Most windstorms west of the Cascades tend to occur November-February, but in the past we HAVE seen windstorms in March and October.  But the likelihood goes way down from here on out to spring.

A few questions you may have…

Should I take my studded tires off?  Definitely not if your travel takes you up into the hills or mountains.  In fact it’ll be very snowy in the Coast Range Friday night and Saturday morning.  It sure doesn’t hurt to leave them on for another couple of weeks; but that’s up to you.

Should I uncover my faucets?  Yes, no more significant freezing on the way.  If you didn’t put on your studs this year (like Wayne Garcia), you just saved about $120!

Wait, last year you said winter was over in mid February and then we saw several inches afterwards; why should I believe you now?  Good point, last year I said snow was unlikely below 1,000’…big screwup.  Notice I changed the wording this year to say wet morning snow is still possible (but still unlikely).  All the rest of last year’s “winter cancel post” was just fine.

For the geeks, I see the 00z GFS is around -5 to -6 with onshore flow Saturday morning and again late Monday/Tuesday, then it’s on to milder weather beyond that.  That means it was time to cancel winter.

Chief Meteorologist Mark Nelsen


Snow In Lowlands? Unlikely, But a Slight Chance

February 19, 2013

11pm Tuesday…

Over the past 5 days or so there have been strong hints that several very cold weather systems (for late February) will drop into the Pacific Northwest this weekend and early next week.

Over the past two days models have been very gradually warming up the pattern (slightly).  This may very well be enough to eliminate the possibility of lowland snow.  As of this evening it appears too warm to get snow much below 1,500′ Saturday and Sunday.  We’ll see about Monday-Tuesday next week.  Even that looks very marginal…I’d assign the possibilities these percentages based on current info:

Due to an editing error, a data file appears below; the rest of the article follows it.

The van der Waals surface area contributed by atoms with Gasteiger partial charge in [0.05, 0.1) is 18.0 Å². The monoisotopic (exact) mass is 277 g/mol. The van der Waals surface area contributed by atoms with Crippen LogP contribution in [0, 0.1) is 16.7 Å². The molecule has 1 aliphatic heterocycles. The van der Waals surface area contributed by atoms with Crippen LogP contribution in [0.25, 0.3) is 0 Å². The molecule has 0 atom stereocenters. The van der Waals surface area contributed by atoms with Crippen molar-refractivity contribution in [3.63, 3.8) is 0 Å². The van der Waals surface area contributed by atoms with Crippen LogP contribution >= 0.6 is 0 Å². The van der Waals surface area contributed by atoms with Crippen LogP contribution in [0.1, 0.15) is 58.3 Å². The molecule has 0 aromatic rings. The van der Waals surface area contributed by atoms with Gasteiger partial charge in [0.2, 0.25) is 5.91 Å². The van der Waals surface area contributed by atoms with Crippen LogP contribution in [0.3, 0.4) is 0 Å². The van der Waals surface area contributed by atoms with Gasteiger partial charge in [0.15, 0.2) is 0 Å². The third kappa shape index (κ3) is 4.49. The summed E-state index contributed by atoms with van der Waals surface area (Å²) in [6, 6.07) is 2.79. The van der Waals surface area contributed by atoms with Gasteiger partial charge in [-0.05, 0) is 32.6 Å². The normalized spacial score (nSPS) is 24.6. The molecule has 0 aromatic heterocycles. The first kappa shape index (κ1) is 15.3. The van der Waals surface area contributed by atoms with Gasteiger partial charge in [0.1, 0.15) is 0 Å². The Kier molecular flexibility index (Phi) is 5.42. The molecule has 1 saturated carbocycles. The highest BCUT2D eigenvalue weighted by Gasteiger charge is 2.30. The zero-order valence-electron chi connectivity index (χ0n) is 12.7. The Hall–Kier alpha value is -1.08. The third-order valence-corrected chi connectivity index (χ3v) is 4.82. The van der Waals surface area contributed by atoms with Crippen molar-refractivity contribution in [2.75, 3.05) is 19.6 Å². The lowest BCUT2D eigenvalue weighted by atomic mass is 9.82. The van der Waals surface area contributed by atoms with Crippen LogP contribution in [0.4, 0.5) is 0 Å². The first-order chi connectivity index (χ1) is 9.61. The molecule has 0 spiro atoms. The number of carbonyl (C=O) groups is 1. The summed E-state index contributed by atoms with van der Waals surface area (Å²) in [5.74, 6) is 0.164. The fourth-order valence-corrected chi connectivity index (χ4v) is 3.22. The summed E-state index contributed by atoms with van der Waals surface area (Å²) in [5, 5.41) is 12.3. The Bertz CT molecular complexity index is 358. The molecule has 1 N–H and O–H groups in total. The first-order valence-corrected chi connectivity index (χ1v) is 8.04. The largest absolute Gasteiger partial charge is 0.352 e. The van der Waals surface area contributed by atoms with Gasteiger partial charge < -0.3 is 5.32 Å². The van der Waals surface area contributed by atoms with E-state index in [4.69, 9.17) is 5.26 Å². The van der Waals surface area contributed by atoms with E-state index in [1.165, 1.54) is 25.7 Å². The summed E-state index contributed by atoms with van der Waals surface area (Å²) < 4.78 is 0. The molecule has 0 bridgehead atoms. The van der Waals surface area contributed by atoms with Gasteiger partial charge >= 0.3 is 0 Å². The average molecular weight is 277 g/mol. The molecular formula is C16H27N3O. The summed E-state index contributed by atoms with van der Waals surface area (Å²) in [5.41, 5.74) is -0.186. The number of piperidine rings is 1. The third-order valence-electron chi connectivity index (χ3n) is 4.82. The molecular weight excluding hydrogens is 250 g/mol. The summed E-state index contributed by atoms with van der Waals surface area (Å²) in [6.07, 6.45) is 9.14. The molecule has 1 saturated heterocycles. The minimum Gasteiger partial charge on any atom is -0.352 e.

Big Picture

We haven’t seen measurable snow this winter and I don’t see a real good chance for measurable snow in the next 7 days.  The chance isn’t gone, but it’s looking slim right now.

Chief Meteorologist Mark Nelsen

Funnel Cloud Over Battle Ground?

February 19, 2013

Sure looks like it to me!  This pic is from John & Roxie in Battle Ground earlier this afternoon…any comments?


Chief Meteorologist Mark Nelsen

ECMWF Weekly Maps & 18z Ensemble Chart

February 18, 2013

We already have the general idea (from the previous post today) that cooler than average temps are on tap for the next 7-9 days. Then the first wet westerly flow we’ve seen in quite a while.

What about beyond that time? That would be maps #2-4 below. This is the monthly run of the ECMWF split into the next 4 weeks. Could we actually have a mild start to March??? Maybe…maybe.

I’ve included the 18z GFS ensemble chart which says after next Monday-Tuesday we’re headed to milder weather. It also shows the operational model is the coldest in the Sunday-Tuesday period too.






I need to get those forks sharpened…